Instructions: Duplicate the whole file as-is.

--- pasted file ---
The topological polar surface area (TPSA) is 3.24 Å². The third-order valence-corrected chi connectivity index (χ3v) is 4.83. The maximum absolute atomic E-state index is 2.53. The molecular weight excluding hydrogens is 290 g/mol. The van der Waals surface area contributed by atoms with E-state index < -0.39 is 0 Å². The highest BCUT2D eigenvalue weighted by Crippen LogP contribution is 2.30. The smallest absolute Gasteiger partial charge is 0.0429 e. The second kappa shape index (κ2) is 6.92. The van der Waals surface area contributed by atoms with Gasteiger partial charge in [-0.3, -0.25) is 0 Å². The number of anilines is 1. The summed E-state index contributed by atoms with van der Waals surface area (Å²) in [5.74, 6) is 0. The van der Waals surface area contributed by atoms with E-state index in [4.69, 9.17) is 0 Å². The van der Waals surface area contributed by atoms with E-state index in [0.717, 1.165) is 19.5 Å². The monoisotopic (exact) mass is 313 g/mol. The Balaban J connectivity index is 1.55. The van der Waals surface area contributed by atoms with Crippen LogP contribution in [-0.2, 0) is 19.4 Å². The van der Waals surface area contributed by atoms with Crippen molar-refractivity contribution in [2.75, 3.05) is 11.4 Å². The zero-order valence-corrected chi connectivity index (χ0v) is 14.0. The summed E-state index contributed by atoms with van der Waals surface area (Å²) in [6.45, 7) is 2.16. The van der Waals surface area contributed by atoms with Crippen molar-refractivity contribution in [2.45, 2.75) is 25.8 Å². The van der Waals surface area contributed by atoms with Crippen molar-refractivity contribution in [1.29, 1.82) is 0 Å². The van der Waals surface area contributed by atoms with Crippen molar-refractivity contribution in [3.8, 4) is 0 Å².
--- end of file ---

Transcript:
The topological polar surface area (TPSA) is 3.24 Å². The third-order valence-corrected chi connectivity index (χ3v) is 4.83. The maximum absolute atomic E-state index is 2.53. The molecular weight excluding hydrogens is 290 g/mol. The van der Waals surface area contributed by atoms with E-state index < -0.39 is 0 Å². The highest BCUT2D eigenvalue weighted by Crippen LogP contribution is 2.30. The smallest absolute Gasteiger partial charge is 0.0429 e. The second kappa shape index (κ2) is 6.92. The van der Waals surface area contributed by atoms with Gasteiger partial charge in [-0.3, -0.25) is 0 Å². The number of anilines is 1. The summed E-state index contributed by atoms with van der Waals surface area (Å²) in [5.74, 6) is 0. The van der Waals surface area contributed by atoms with E-state index in [4.69, 9.17) is 0 Å². The van der Waals surface area contributed by atoms with E-state index in [0.717, 1.165) is 19.5 Å². The monoisotopic (exact) mass is 313 g/mol. The Balaban J connectivity index is 1.55. The van der Waals surface area contributed by atoms with Crippen LogP contribution in [-0.2, 0) is 19.4 Å². The van der Waals surface area contributed by atoms with Crippen molar-refractivity contribution in [2.75, 3.05) is 11.4 Å². The zero-order valence-corrected chi connectivity index (χ0v) is 14.0. The summed E-state index contributed by atoms with van der Waals surface area (Å²) in [6.45, 7) is 2.16. The van der Waals surface area contributed by atoms with Crippen molar-refractivity contribution in [2.45, 2.75) is 25.8 Å². The van der Waals surface area contributed by atoms with Crippen molar-refractivity contribution in [1.29, 1.82) is 0 Å². The van der Waals surface area contributed by atoms with Crippen molar-refractivity contribution in [3.8, 4) is 0 Å².